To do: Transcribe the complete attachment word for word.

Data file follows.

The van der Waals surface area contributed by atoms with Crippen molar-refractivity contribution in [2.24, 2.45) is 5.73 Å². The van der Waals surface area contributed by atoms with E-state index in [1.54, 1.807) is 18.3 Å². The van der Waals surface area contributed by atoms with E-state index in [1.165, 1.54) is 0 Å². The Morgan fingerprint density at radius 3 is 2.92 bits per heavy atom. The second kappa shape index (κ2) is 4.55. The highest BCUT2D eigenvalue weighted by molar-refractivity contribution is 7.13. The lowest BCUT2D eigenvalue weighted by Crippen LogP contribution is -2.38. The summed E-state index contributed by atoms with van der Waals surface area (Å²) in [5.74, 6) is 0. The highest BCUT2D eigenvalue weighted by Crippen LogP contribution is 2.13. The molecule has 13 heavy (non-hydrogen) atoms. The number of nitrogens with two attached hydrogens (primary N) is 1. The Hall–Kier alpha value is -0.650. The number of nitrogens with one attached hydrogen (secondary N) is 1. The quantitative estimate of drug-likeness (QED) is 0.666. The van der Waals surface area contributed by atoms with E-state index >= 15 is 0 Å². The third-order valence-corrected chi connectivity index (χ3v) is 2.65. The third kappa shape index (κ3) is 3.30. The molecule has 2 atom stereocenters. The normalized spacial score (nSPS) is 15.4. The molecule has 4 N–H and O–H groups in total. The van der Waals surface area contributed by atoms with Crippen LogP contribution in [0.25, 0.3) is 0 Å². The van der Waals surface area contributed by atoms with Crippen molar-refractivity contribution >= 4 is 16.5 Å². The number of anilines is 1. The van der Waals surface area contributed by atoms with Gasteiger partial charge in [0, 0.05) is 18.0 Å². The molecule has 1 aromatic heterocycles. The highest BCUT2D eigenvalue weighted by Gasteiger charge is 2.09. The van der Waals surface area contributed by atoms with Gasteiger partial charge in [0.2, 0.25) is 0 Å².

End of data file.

The van der Waals surface area contributed by atoms with Crippen molar-refractivity contribution in [2.24, 2.45) is 5.73 Å². The van der Waals surface area contributed by atoms with E-state index in [1.54, 1.807) is 18.3 Å². The van der Waals surface area contributed by atoms with E-state index in [1.165, 1.54) is 0 Å². The Morgan fingerprint density at radius 3 is 2.92 bits per heavy atom. The second kappa shape index (κ2) is 4.55. The highest BCUT2D eigenvalue weighted by molar-refractivity contribution is 7.13. The lowest BCUT2D eigenvalue weighted by Crippen LogP contribution is -2.38. The summed E-state index contributed by atoms with van der Waals surface area (Å²) in [5.74, 6) is 0. The highest BCUT2D eigenvalue weighted by Crippen LogP contribution is 2.13. The molecule has 13 heavy (non-hydrogen) atoms. The number of nitrogens with two attached hydrogens (primary N) is 1. The Hall–Kier alpha value is -0.650. The number of nitrogens with one attached hydrogen (secondary N) is 1. The quantitative estimate of drug-likeness (QED) is 0.666. The van der Waals surface area contributed by atoms with E-state index >= 15 is 0 Å². The third-order valence-corrected chi connectivity index (χ3v) is 2.65. The third kappa shape index (κ3) is 3.30. The molecule has 2 atom stereocenters. The normalized spacial score (nSPS) is 15.4. The molecule has 4 N–H and O–H groups in total. The van der Waals surface area contributed by atoms with Crippen LogP contribution in [0.25, 0.3) is 0 Å². The van der Waals surface area contributed by atoms with Crippen molar-refractivity contribution >= 4 is 16.5 Å². The number of anilines is 1. The van der Waals surface area contributed by atoms with Gasteiger partial charge in [0, 0.05) is 18.0 Å². The molecule has 1 aromatic heterocycles. The highest BCUT2D eigenvalue weighted by Gasteiger charge is 2.09. The van der Waals surface area contributed by atoms with Gasteiger partial charge in [0.2, 0.25) is 0 Å².